This is most definitely going to inflame the Democrats because it blows a hole in the narrative. Rachel Mitchell, the prosecutor who questioned Ford last week, laid out in a clear five-page memo for the Committee all the inconsistencies in Christine Blasey Ford’s story, noting that she would never bring charges against Judge Brett Kavanaugh based upon what was on the table.
Mitchell noted that this was “even weaker” than a “he said/she said” case because the witnesses, named by Ford, actually refute or don’t corroborate her case.
From Daily Wire:
“A ‘he said, she said’ case is incredibly difficult to prove,” Mitchell states. “But this case is even weaker than that. Dr. Ford identified other witnesses to the event, and those witnesses either refuted her allegations or failed to corroborate them. For the reasons discussed below, I do not think that a reasonable prosecutor would bring this case based on the evidence before the Committee. Nor do I believe that this evidence is sufficient to satisfy the preponderance-of-the-evidence standard.”
Here are the problems detailed by Mitchell.
1. Ford isn’t consistent on when the assault ever occurred.
She varies, with multiple descriptions, telling the WaPo the “mid-1980s,” Feinstein “early 80s,” the polygraph statement “high school summer in early 80’s” with early then crossed out, the WaPo “summer of 1982.” Notes from a therapy session she provided the WaPo said “late teens” but she told the WaPo and the Committee she was 15. And she’s refused to turn over the therapy notes. While one might be unclear about a date, “Dr. Ford failed to explain how she was suddenly able to narrow the timeframe to a particular season and particular year.”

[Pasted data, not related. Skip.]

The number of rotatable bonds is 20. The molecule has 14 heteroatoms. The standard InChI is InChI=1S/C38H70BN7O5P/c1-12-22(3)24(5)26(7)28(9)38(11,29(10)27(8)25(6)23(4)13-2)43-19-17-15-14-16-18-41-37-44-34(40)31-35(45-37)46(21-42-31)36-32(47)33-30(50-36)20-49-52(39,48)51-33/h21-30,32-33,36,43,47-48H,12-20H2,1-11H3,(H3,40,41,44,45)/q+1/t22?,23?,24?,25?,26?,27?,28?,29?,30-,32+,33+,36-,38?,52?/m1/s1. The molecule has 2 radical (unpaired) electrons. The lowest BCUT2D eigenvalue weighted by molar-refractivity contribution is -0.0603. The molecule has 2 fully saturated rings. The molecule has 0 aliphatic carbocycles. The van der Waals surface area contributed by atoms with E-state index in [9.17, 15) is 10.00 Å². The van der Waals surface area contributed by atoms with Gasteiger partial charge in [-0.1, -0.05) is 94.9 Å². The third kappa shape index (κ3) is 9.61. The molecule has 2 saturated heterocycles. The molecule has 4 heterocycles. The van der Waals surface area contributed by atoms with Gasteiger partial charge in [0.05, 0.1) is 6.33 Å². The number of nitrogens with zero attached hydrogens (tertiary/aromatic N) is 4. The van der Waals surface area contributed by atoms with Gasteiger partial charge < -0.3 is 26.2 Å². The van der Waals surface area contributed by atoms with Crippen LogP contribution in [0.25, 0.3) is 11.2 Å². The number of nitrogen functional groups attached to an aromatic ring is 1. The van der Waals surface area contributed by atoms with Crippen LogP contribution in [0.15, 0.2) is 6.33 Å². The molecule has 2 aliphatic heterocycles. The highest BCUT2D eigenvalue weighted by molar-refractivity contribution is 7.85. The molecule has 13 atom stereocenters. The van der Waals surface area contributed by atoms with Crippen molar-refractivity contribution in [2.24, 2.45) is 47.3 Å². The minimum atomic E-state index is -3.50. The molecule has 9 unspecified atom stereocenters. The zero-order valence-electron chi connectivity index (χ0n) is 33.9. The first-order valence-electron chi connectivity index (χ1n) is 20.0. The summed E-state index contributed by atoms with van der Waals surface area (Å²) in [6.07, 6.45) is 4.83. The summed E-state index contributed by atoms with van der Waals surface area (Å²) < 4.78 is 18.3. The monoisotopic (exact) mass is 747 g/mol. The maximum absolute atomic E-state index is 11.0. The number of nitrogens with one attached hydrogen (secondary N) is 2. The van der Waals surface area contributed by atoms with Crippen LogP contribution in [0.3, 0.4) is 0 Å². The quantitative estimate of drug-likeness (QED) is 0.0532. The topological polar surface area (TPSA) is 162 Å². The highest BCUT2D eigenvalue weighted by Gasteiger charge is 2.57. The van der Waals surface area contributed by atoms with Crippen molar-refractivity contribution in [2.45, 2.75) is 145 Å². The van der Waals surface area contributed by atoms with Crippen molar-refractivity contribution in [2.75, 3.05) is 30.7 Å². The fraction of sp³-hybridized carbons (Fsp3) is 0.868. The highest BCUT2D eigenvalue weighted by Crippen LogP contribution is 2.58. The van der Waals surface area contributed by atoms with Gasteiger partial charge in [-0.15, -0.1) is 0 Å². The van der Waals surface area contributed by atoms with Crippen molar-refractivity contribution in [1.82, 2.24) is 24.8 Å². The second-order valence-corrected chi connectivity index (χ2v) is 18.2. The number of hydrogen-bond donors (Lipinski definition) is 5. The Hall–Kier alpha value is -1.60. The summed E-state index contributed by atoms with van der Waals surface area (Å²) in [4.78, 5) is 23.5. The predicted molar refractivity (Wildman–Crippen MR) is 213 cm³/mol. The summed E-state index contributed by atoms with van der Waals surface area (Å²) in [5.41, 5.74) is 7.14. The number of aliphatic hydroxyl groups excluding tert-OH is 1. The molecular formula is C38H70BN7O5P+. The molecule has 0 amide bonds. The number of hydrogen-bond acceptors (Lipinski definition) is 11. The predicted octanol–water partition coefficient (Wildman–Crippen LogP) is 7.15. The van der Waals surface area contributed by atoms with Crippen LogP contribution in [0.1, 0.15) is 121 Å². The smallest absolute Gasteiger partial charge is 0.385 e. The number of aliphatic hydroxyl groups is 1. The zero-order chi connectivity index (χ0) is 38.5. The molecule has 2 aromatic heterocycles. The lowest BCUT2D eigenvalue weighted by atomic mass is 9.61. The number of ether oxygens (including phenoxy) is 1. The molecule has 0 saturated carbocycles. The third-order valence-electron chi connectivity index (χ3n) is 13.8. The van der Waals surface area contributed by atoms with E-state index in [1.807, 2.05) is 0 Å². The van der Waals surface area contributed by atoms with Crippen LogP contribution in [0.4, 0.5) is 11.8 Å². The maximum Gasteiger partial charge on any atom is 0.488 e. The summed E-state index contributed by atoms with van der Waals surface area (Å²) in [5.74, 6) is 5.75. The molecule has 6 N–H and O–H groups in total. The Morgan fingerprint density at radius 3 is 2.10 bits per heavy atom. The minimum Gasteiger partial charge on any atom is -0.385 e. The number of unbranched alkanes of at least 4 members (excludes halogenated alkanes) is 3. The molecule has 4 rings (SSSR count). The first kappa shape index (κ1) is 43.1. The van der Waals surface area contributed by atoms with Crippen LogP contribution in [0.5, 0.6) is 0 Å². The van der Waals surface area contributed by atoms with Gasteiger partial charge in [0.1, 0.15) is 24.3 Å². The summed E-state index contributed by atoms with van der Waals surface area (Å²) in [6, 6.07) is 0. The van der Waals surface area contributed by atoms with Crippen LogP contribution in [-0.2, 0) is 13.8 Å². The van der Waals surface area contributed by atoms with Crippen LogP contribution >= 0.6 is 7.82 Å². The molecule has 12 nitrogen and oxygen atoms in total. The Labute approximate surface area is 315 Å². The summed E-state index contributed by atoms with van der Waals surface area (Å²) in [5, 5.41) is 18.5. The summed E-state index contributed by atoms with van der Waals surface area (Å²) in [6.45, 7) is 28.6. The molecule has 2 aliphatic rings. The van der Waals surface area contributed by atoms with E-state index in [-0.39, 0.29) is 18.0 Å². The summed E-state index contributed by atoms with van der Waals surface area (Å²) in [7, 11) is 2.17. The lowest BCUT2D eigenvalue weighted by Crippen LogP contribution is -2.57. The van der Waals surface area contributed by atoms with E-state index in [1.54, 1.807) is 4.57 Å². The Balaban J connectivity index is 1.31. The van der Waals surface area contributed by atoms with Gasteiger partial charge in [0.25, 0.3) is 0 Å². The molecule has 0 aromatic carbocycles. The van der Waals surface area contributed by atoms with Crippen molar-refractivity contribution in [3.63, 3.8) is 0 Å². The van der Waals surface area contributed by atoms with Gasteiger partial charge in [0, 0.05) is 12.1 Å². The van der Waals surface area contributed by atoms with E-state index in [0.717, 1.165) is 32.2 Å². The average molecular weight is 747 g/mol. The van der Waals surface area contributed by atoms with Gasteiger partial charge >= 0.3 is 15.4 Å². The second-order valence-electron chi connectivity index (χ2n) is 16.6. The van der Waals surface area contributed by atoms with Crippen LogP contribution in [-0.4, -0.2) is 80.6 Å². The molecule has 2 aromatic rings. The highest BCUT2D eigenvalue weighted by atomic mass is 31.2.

2. She didn’t actually name Kavanaugh in the therapy notes in 2012 and 2013 and then the odd question where she says that “her husband recalls that she used the name.”
3. She testified that she told her husband that she had experienced a “sexual assault” before they were married. But she told the WaPo that she told him she had experienced “physical abuse” before they were married. She said she was referring to the same thing.
4. What she doesn’t remember are key details that could prove (or disprove) her claim.
She does not remember who invited her to the party or how she heard about it.
She does not remember how she got to the party.
She does not remember in what house the assault allegedly took place or where that house was located with any specificity.
Perhaps most importantly, she does not remember how she got from the party back to her house.
Her inability to remember this detail raises significant questions.